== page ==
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Amid 'Defensive' Rush, Hain Shows the Risks

May 11, 2000|Bloomberg News, Times staff

A good defense can be the best offense in football, or so the saying goes. But what about in the stock market?

Investors on Wednesday continued to snap up many classic "defensive" stocks in such sectors as food, consumer products and utilities.

Defensive stocks are those whose earnings outlook might not be spectacular but is at least fairly dependable. And the stocks usually trade at much lower price-to-earnings multiples--especially compared with tech stocks.

But going defensive also has its risks, as investors in such once-dependable names as Procter & Gamble and Gillette have found in recent years.

And on Wednesday, Hain Food Group (ticker symbol: HAIN) plummeted $6.25 to close at $22.75 on Nasdaq a day after the largest U.S. health-food company said some of its units still aren't producing goods fast enough to meet demand.

Hain, whose products include a Weight Watchers line, Westsoy nondairy drinks and Terra Chips snacks, said it expects to resolve the problems at its Earth's Best baby food and Terra units in the next three to six months.

It also said it had lower-than-expected sales to United Natural Foods Inc., one of its biggest distributors, because that firm is cutting down inventories.

"Terra Chips is growing at a 50% rate, and the demand just outperforms what our capacity is," Chief Executive Irwin Simon said.

The company hopes to alleviate the lag time in delivering the snacks, which is 21 days, with a new plant that should be running in September. It also is attempting to fill strong demand for the chicken rice and sweet potato flavors of Earth's Best baby food.

Uniondale, N.Y.-based Hain made the announcement in its earnings release for its fiscal third quarter ended March 31. Net income rose to $4.8 million, or 25 cents a share, from $3.2 million, or 23 cents, a year earlier. It was expected to earn 25 cents, the average estimate of analysts polled by First Call/Thomson Financial.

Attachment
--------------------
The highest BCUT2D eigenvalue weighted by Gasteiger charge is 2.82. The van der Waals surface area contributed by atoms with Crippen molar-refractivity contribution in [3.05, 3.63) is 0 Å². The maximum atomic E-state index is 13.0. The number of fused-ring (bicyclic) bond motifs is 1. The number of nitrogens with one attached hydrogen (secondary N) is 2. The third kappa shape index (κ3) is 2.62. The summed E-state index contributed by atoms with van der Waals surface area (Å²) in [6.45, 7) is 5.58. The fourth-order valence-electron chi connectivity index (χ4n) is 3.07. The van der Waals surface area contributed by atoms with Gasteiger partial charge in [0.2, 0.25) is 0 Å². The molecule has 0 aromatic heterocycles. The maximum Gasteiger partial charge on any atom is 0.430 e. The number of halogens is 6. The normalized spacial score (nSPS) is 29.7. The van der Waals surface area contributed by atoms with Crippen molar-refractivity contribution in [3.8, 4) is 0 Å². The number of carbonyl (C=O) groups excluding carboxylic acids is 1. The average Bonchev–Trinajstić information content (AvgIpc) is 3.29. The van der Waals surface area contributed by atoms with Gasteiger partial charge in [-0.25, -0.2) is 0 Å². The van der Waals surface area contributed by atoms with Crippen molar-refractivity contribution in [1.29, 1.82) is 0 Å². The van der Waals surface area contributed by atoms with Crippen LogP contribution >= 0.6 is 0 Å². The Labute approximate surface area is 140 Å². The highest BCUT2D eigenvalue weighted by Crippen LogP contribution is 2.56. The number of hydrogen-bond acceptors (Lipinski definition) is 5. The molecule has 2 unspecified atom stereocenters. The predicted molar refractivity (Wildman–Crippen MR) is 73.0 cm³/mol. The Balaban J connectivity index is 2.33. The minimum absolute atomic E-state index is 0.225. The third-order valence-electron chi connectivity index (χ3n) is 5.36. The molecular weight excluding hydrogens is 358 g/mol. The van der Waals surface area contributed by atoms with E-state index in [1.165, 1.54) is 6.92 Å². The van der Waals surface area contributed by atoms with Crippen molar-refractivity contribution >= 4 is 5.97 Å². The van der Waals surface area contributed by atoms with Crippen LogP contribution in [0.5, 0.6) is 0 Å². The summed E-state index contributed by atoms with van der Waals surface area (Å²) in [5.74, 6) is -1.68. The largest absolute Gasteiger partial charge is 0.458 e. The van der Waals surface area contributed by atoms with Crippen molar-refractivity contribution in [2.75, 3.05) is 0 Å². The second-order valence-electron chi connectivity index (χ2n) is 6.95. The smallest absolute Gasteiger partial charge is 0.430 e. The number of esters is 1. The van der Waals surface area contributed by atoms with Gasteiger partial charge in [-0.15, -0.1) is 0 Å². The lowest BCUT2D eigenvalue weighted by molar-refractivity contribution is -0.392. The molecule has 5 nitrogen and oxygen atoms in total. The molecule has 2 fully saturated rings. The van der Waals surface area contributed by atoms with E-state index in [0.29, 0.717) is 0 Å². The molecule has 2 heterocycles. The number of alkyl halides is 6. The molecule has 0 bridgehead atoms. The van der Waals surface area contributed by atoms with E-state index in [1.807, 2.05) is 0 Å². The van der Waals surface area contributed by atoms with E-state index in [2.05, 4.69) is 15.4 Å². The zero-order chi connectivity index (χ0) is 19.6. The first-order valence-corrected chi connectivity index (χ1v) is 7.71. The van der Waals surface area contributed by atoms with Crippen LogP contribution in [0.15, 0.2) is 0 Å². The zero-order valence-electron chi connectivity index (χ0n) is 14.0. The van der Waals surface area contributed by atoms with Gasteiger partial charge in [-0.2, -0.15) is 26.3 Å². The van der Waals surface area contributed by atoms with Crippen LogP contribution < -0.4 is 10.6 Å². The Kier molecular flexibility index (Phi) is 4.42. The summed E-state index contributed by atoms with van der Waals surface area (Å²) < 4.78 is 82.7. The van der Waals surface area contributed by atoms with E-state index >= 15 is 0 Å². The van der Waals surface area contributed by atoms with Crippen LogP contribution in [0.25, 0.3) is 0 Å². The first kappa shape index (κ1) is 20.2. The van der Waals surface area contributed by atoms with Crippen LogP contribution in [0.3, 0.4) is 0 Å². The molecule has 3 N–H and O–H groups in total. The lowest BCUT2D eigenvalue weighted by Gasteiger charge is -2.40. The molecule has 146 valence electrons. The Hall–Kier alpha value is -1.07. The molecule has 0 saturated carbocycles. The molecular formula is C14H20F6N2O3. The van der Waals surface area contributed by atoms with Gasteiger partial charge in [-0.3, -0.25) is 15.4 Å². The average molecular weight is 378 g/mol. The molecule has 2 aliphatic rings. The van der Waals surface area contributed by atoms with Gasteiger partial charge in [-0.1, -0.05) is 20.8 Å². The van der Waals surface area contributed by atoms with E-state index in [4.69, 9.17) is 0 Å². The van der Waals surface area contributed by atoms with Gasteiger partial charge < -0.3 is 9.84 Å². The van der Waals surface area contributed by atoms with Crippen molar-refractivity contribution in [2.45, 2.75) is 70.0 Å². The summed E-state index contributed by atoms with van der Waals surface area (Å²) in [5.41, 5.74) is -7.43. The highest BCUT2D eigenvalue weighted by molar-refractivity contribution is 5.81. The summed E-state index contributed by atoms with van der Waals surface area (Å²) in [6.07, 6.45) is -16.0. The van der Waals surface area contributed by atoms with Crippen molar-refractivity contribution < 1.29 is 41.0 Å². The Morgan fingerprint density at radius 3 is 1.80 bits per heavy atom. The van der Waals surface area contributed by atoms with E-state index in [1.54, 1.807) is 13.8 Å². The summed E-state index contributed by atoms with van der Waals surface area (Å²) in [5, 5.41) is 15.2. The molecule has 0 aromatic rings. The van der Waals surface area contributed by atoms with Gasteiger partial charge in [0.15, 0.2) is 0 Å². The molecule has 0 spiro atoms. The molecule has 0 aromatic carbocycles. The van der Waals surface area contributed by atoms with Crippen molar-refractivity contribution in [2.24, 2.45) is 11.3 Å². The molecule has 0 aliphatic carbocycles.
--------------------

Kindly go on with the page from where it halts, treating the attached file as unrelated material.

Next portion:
Hain expects to complete its acquisition of Celestial Seasonings Inc. "shortly after" the companies' shareholder meetings May 30. The transaction will make Hain the largest U.S. maker of specialty hot teas such as Celestial's Sleepytime and Lemon Zinger.

Still, the company will be taking charges related to the acquisition a quarter earlier than expected because people had forecast it would close in July, Simon said. Hain will take about 8 cents a share in related charges, he said.

Shares of Celestial tumbled $7.88 to close at $28.13 on Nasdaq.


On the Defense

Some investors, frazzled by the tech sector's continuing decline, are snapping up classic "defensive" stocks--shares of companies whose sales and earnings growth tends to be dependable, if often unexciting. A sampling of shares rising Wednesday even as the broad market fell:


Ticker 52-week Wed. Wed. Stock symbol low close change Avon AVP $23.31 $41.81 +$1.63 Duke Energy DUK 45.75 60.63 +2.19 Exxon Mobil XOM 69.88 81.50 +2.06 Gannett GCI 58.31 60.38 +1.13 Gillette G 28.19 37.81 +0.63 McDonald's MCD 29.81 38.63 +1.63 PepsiCo PEP 29.69 39.19 +1.50 SBC Commun. SBC 34.81 45.13 +2.81 Unicom UCM 30.94 41.50 +0.81 Wal-Mart WMT 38.88 56.69 +3.69


Sources: Times research, Reuters

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